Thoughts and suggestions?
    Did the 260 get completely totaled out or do you just need a new case? They sell parts on Ebay if the meter is nostalgic for you (even if you do go digital anyway).
    B.O. = B.S.

  11. #11
    Join Date
    Aug 2004
    Location
    S.E. Pa
    Posts
    6,164

    Cool

    write down your specs. While most front line HVAC DMMs will have the voltage range in AC, few can do millivolts DC. Most have the flame rectification, mfd, etc. but not all have temps in the range you may want even with a transducer. Then the big decisions is whether to buy a separate stand alone clamp, built-in, or as an attachment.

    If you really want to get fancy, you can get meters with non-contact voltage detection, in-rush amps,etc.

    Also look at their magnet hanger, probe storage, size and what attachments and extra leads you may want and what comes with it. If you have a digital manifold with clamps then this may affect your choice of meter, too.

    I'm thinking about buying two new meters: Fieldpiece SC77 for front line then a Fluke 116 for backup/ second kit with the 322 clamp meter. For instance, on some calls you may be bouncing back and forth from AHU to condenser and it sucks lugging your gear back and forth. Also, if you set the Min/Max, they will log these values for you so you won't miss a trend.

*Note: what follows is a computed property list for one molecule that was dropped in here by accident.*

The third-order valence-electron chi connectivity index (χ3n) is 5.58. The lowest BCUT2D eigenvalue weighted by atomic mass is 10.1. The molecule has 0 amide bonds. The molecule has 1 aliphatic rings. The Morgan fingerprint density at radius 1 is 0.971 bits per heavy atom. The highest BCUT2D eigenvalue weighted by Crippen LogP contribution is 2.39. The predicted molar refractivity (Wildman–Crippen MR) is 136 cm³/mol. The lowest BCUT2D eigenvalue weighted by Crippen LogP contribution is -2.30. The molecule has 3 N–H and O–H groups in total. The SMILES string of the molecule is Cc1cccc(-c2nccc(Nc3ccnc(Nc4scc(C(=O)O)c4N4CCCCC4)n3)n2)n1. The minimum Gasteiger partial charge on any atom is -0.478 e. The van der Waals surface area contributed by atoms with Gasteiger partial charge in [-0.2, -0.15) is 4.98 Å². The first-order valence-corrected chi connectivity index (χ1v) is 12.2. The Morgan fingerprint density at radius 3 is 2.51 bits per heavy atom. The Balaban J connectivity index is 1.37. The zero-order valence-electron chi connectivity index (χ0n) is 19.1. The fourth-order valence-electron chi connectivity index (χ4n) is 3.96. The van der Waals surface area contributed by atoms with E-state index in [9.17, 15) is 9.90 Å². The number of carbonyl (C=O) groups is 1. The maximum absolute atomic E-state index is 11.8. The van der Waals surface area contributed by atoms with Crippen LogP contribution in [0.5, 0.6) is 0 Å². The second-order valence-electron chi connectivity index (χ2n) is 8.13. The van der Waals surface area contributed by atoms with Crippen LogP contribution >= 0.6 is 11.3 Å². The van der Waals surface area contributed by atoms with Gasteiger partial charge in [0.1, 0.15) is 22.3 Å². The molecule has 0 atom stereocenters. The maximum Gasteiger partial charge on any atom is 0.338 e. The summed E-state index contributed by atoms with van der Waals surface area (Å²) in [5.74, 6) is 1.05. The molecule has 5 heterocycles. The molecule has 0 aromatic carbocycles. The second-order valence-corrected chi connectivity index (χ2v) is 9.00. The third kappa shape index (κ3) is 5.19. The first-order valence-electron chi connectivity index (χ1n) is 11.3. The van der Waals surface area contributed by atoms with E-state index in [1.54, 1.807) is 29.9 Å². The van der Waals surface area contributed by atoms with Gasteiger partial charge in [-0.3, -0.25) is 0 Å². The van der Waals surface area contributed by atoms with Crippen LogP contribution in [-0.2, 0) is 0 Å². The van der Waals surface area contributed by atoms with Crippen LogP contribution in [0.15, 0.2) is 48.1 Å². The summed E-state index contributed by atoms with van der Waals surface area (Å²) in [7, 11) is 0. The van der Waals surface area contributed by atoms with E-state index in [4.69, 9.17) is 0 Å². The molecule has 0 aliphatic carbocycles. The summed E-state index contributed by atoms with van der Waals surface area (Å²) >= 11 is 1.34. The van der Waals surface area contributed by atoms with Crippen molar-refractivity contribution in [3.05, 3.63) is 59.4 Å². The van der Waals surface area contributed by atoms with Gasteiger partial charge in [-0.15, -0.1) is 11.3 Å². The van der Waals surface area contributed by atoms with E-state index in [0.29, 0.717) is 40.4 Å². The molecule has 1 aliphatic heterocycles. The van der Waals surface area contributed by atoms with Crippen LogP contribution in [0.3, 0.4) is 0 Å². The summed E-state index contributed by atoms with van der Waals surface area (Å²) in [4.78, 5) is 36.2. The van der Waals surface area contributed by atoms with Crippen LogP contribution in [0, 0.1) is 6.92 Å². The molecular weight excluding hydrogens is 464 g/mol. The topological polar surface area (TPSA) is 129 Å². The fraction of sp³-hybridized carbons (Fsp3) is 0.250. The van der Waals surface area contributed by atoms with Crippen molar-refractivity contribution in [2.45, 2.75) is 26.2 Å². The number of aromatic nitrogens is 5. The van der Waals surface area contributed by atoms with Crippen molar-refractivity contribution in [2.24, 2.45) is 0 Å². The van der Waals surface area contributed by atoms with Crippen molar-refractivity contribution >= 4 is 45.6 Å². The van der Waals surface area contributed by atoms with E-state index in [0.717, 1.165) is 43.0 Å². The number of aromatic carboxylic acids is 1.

The bottom line is, do your homework because this is probably your single most used tool next to a severalteen-in-one screw/nut driver.

    Please let us know what you choose and how it works out.

  12. #12
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    Sep 2008
    Location
    Western PA
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    Quote Originally Posted by snewman24 View Post
    Did the 260 get completely totaled out or do you just need a new case? They sell parts on Ebay if the meter is nostalgic for you (even if you do go digital anyway).
    Case is broken on one corner and it is broken across the front of the meter as well.

    I've been looking and comparing Fluke meters and the 116 (HVAC specialty) meter looks pretty promising.

  13. #13
    Join Date
    Sep 2009
    Location
    Stumptown,USA
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    1,251
    If you want some insight on how meters are constructed, go on youtube to "eevblog multimeter" and watch Dave Jones, (an electronics design engineer) he tears apart a fluke 117 and a fluke 85 and discusses quality of construction etc. There is also a $100.00 meter comparison of about 5 or so different meters. Check out eevblog #15 about fluke 189/289. This meter does it all! datalogging and ability to download to your pc for only $600.00.
    Last edited by Paul Bee; 07-31-2011 at 09:45 AM.
    Challenge yourself, take the CM test --- Certificate Member since 2004 ---Join RSES ---the HVAC/R training authority ---www.rses.org